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stepping stones of maritime history


The return fleet of 1661 departed Batavia on December 23 with the destination of Holland. The fleet consisted of seven ships. The Wapen van Holland, the Prins Willem, the Vogel Phoenix, the Arnhem, the Maarsseveen, the Prinses Royaal and the Gekroonde Leeuw.

The disaster

The fleet was hit by a severe storm on 11 February 1662, on the high seas in the Indian Ocean. The sources mention that until that day they sailed together. Four of the seven ships, the Wapen van Holland, the Gekroonde Leeuw, the Prins Willem and the Arnhem were lost. The rudder of the Arnhem became unserviceable. Despite this, the rudderless ship remained afloat for about two days. This is the statement of the surviving ziekentrooster Symen van Kerckhoven:

Hielden het soo noch ontrent twee [994v] etmalen slepende met pompen en baijlien [...]

van Kerckhoven travelled with his two sons:

Alsoo ick twee soontiens bij mij hadde een van 12 ende een van 14 jaren oudt.

The masts had to be cut down and eventually, they had to abandon the sinking ship. Of the approximately 160 men on board, over a hundred made it in the boat. And another ten to twelve men with the bookkeeper in the barge.

Omtrent een uijre voor sonne onderganck wesende den 12 feb-1662 de hooghte was op 27 ½ graden om de zuijt.


It is clear from the various sources that the sinking may have taken place approximately at the longitude of the fictitious island of 'Brandao', but at a much more southerly position of about 26 degrees south latitude. This is the last position known of all four ships.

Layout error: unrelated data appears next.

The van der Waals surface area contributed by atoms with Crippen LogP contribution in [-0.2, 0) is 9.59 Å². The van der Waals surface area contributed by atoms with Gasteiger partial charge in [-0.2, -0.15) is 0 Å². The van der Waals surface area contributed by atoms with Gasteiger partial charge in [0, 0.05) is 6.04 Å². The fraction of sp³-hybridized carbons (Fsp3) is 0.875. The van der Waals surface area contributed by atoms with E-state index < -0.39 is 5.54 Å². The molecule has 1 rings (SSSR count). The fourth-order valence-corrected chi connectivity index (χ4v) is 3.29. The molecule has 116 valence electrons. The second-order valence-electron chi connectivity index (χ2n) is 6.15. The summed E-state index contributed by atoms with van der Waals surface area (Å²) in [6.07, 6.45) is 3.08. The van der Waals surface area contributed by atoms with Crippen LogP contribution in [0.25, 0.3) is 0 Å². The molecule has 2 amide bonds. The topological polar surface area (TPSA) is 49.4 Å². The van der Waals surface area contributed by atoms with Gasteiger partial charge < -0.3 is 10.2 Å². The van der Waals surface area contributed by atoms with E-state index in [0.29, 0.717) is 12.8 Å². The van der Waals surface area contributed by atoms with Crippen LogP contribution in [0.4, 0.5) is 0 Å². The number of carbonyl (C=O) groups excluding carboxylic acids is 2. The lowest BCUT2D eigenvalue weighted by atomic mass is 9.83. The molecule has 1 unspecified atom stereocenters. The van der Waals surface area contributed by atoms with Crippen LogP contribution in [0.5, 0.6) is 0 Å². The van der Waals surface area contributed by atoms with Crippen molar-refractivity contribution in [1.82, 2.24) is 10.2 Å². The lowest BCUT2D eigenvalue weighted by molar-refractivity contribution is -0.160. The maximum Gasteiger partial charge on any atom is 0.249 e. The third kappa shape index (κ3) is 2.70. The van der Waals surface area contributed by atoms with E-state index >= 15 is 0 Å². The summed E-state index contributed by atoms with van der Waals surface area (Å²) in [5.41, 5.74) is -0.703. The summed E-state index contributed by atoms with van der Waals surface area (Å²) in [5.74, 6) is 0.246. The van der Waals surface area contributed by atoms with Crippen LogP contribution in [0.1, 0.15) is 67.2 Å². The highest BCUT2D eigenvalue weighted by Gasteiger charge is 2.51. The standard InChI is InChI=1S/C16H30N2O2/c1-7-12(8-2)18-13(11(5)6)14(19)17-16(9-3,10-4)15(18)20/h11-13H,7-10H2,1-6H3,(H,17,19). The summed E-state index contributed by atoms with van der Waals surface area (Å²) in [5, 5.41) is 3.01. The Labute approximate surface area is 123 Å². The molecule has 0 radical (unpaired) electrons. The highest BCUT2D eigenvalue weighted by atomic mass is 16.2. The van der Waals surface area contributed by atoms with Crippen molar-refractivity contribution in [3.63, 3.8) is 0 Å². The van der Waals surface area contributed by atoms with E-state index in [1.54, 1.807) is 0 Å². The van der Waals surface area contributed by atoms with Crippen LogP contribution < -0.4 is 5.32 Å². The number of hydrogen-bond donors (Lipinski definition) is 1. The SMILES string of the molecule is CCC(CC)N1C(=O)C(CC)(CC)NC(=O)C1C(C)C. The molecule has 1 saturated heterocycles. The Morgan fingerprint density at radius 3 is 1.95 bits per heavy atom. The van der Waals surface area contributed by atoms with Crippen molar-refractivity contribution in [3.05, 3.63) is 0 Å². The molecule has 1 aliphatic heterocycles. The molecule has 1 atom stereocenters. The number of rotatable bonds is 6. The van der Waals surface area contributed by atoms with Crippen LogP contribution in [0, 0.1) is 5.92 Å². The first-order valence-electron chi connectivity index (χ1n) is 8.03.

Because the longitude was difficult to determine in the 17th century and its entry took place in a different coordinate system than is used today, it is difficult to pinpoint the longitude at which the Arnhem was sent and the other ships were last seen.

From the journal of the Phoenix, which did make it to Holland, it is clear that the disaster site must lie more than 40 degrees west of the Sunda Strait. In our present coordinate system 26 deg Z Br, about 65 deg O L.

The survivors, about 80 people aboard managed to save themselves and reached Mauritius. Only months later (May 21) an English ship arrived and took 20 men on board. In October, the remaining 35 survivors were able to travel with the passing Amsterdam privateer De Zwarte Arend towards the Netherlands. One of them was Andries Stockram, who recorded his experiences in "Korte beschryvinge van de ongeluckige reyse van het schip Aernhem".


The Arnhem was built in Amsterdam in 1654.

Cover of the book written about the unfortunate loss of the 'Aernhem'.

MasterPieter Anthoniszoon
People on board160


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